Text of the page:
All previews follow the same format. I’ll be going in depth only on the players worth owning in a standard 12-team league, followed by players who you might consider as injury handcuffs/deep sleepers. As always, it starts with the most valuable player on the team:
Jamal Crawford (SG)
Helps: Points, 3-pointers, FT%, Assists, Steals
Hurts: FG%, TOs
As with all of the Knicks, Crawford’s definitive value will lie in the hands of new coach Mike D’Antoni. Early reports indicate that D’Antoni will be implementing the same philosophy he had with the Suns: play uptempo and get as many possessions as possible.
If that’s the case it will be a tremendous benefit for Crawford.
Not matter what style New York plays, Crawford is going to have a poor FG% and a around 2.5 turnovers per game. But if the Knicks maximize their possessions each game it will mean more shots attempts, more points, more trips to the line, more 3-point attempts, more steals and more assists for Crawford.
It is not crazy to imagine he could average 22 points, six assists, 1.5 steals and three 3-pointers per game this season. He will be running wild as the Knicks primary offensive weapon.
There is uncertainty, however. If Stephon Marbury is the team’s starting point guard, it will hurt the number of opportunities Crawford has to handle the ball. And the lumbering presences of Eddy Curry and Zach Randolph could prevent the team from playing at the speed D’Antoni would prefer.
All things considering, it is a lock the Crawford will be a strong source of 3-pointers, FT% and assists but the upside is enormous.
When to take him:In the sixth round, but if Marbury and/or Randolph get traded, he could go in fifth.
Zach Randolph (PF)
Helps: Points, Rebounds
Although he has been rumoured to be on the trading block throughout the offseason, Randolph is still the starting power forward for the Knicks. He is a consistent double-double threat but it is hard to predict how one of the notoriously lazy players in the NBA will respond playing for an uptempo team.
Randolph is no expert at running the floor and the increased possessions generated by D’Antoni’s style is unlikely to provide a jump in numbers. In fact, it could lead to a decrease in minutes while more athletic big men like David Lee and Wilson Chandler get increased burn.
Still, it seems likely that if Randolph stays on the Knicks he will provide near as much as he did last season, when he averaged 17.6 points and 10.3 rebounds. But his defensive stats are minimal and his percentages are uninspiring.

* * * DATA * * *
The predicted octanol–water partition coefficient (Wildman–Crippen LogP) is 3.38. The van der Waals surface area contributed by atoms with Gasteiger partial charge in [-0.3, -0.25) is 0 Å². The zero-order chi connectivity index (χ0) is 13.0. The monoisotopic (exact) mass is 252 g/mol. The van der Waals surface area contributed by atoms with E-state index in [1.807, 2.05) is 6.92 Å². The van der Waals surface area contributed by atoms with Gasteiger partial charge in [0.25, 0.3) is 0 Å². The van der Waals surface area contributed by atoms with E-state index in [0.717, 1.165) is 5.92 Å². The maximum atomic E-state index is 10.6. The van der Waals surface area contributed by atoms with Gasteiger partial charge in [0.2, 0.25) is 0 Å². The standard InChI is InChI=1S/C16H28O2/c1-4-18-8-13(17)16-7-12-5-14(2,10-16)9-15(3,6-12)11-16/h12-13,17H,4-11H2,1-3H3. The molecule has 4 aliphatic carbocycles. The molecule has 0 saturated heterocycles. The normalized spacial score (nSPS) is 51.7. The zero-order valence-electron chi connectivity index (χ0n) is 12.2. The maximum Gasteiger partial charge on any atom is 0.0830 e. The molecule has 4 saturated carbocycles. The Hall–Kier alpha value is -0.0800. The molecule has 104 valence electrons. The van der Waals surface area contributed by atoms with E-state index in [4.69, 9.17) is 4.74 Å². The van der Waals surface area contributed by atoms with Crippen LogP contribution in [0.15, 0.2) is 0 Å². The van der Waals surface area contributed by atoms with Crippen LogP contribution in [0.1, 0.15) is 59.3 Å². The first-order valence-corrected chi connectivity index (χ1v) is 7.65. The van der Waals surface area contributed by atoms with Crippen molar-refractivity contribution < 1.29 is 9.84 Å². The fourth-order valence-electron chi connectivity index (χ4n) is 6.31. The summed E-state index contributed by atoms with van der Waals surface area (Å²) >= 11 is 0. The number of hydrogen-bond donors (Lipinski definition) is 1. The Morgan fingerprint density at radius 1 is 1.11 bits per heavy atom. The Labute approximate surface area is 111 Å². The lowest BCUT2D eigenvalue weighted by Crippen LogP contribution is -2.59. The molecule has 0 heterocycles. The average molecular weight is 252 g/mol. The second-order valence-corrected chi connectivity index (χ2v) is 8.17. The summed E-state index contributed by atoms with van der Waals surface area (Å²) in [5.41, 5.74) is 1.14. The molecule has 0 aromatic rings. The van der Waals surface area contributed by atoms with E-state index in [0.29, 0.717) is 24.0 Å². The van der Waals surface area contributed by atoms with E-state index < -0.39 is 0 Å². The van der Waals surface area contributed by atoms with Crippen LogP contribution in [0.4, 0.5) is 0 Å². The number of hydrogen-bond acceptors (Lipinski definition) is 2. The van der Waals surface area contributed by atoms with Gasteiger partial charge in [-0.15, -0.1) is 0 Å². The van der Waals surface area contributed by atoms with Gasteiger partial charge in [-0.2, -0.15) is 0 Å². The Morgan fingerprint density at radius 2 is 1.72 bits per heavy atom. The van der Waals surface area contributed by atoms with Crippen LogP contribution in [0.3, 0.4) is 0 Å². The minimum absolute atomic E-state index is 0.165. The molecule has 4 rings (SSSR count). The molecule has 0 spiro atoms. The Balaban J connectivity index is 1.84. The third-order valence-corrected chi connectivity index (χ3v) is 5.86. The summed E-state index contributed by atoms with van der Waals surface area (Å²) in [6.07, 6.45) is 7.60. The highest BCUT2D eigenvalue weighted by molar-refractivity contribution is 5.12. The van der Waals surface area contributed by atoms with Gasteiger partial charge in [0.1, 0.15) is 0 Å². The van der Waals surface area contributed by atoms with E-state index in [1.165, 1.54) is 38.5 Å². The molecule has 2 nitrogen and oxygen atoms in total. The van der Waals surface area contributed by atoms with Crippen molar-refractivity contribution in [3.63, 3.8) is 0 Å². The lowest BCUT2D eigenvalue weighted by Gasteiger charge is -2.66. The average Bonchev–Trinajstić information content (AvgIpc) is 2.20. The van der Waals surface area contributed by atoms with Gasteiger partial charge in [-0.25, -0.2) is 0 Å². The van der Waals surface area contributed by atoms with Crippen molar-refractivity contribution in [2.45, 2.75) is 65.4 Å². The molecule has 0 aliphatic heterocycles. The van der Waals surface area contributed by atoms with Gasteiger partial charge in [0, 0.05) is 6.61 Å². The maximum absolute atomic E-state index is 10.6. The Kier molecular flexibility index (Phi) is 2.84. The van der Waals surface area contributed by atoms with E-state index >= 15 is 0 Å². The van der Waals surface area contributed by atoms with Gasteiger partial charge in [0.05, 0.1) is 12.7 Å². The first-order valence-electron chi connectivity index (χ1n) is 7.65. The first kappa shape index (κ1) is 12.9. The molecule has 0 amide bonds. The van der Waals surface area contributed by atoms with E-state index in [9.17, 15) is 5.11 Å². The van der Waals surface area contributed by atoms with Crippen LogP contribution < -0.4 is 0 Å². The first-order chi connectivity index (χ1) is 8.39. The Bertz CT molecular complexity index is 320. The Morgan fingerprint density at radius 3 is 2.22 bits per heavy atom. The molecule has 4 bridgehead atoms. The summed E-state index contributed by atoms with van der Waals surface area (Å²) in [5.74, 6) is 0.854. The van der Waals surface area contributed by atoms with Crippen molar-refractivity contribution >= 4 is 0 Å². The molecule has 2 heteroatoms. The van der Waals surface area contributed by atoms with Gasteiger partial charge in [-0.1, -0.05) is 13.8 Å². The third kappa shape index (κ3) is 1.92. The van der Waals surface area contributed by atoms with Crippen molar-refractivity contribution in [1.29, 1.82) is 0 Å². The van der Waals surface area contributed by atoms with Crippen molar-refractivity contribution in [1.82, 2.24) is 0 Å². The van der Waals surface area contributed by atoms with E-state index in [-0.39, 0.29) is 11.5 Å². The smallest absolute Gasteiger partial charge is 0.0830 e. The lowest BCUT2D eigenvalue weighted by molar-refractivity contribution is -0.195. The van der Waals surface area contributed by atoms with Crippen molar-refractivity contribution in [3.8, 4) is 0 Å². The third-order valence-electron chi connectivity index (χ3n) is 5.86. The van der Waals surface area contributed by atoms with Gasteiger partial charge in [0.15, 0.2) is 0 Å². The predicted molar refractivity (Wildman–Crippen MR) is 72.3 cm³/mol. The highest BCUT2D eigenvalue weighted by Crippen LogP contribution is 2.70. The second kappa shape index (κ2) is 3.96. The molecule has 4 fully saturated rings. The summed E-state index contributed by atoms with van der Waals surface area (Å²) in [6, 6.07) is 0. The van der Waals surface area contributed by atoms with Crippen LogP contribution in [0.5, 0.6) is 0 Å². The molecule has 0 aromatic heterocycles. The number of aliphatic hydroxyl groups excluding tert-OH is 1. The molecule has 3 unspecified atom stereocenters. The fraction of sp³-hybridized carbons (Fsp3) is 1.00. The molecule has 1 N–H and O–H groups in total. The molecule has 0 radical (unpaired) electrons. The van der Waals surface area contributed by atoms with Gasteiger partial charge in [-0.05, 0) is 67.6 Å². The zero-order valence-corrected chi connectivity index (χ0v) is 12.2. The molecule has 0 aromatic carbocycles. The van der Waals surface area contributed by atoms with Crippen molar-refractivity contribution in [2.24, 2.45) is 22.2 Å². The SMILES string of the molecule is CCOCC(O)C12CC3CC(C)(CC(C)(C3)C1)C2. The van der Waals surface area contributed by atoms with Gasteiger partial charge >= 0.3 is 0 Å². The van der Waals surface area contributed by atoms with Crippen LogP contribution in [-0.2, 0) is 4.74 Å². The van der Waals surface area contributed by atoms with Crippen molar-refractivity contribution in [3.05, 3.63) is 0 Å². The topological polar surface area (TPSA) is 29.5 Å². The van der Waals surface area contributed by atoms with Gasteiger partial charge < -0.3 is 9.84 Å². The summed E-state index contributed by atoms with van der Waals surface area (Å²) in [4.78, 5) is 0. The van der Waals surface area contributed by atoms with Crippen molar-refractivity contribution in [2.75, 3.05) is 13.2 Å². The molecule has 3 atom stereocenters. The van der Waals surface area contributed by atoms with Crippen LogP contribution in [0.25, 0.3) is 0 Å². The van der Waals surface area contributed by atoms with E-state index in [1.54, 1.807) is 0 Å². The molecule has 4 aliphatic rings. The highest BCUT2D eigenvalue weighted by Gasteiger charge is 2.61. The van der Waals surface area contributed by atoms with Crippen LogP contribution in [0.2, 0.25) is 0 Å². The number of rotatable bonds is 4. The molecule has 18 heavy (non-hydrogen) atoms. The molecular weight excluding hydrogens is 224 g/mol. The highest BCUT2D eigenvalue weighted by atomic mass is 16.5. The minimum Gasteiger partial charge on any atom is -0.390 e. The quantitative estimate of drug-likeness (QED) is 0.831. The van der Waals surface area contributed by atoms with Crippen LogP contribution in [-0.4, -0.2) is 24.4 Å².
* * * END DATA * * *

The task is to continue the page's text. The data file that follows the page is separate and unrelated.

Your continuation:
If he gets traded to a crappy team like Memphis, his value will increase (not that the Knicks aren’t crappy, mind you). But his bloated salary and poor reputation make it tough for New York to find takers.
When to take him: He’ll probably be the last double-double player off the board, in the seventh round.
David Lee (C/PF)
Helps: Rebounds, FG%, FT%
It would appear that big man in the Knicks’ arsenal is more suited to an uptempo style than Lee. He runs well, has boundless energy, good hands, is a decent passer and can finish around the rim.
After playing less than 30 minutes per game under Isaiah Thomas, Lee could finally play in the mid-30s per game this season, which would lead to somewhere around 13 points and 11 rebounds per game. He will also post excellent percentages.
But that’s about where it ends with Lee. He will provide few defensive stats, with an outside chance to notch about one steal and one-half block per game.
It wouldn’t even be surprising if Lee winds up with more value than Randolph if D’Antoni falls in love with Lee’s work ethic on hustle as opposed to Randolph’s lethargy.
When to take him: In the eighth round.
If Stephon Marbury stays with the Knicks AND is the team’s starting point guard, he’ll be running the point for a team likely to score 110 points per game. His 3-pointers and assists alone would make him worth a pick as high as the ninth round.
Conversely, if Marbury is traded or buried on the bench, Chris Duhon will be a late-round pick. Duhon will give assists, steals and 3-pointers but does not have the kind of scoring potential Marbury does.
(My take on the Marbury situation: The Knicks are going to stink regardless. So I would play Marbury as the starter, hope he gets off to a good start and then trade him to a team that needs a boost for the playoffs in exchange for young players/draft picks. At this point, they would hardly get anything for him.
On an uptemo team, Quentin Richardson and Nate Robinson each could be worth a late round pick due to their athleticism and 3-point ability.
Don’t touch Danilo Gallinari until he proves he can actually be healthy long-term. Wilson Chandlerseems like a good fir for D’Antoni’s style but his role is too undefined for him to be drafted in standard leagues. Eddy Curry wasn’t even a recommended pick when the franchise actually liked him.
Be sure to check your league rules for specific position eligibility rules.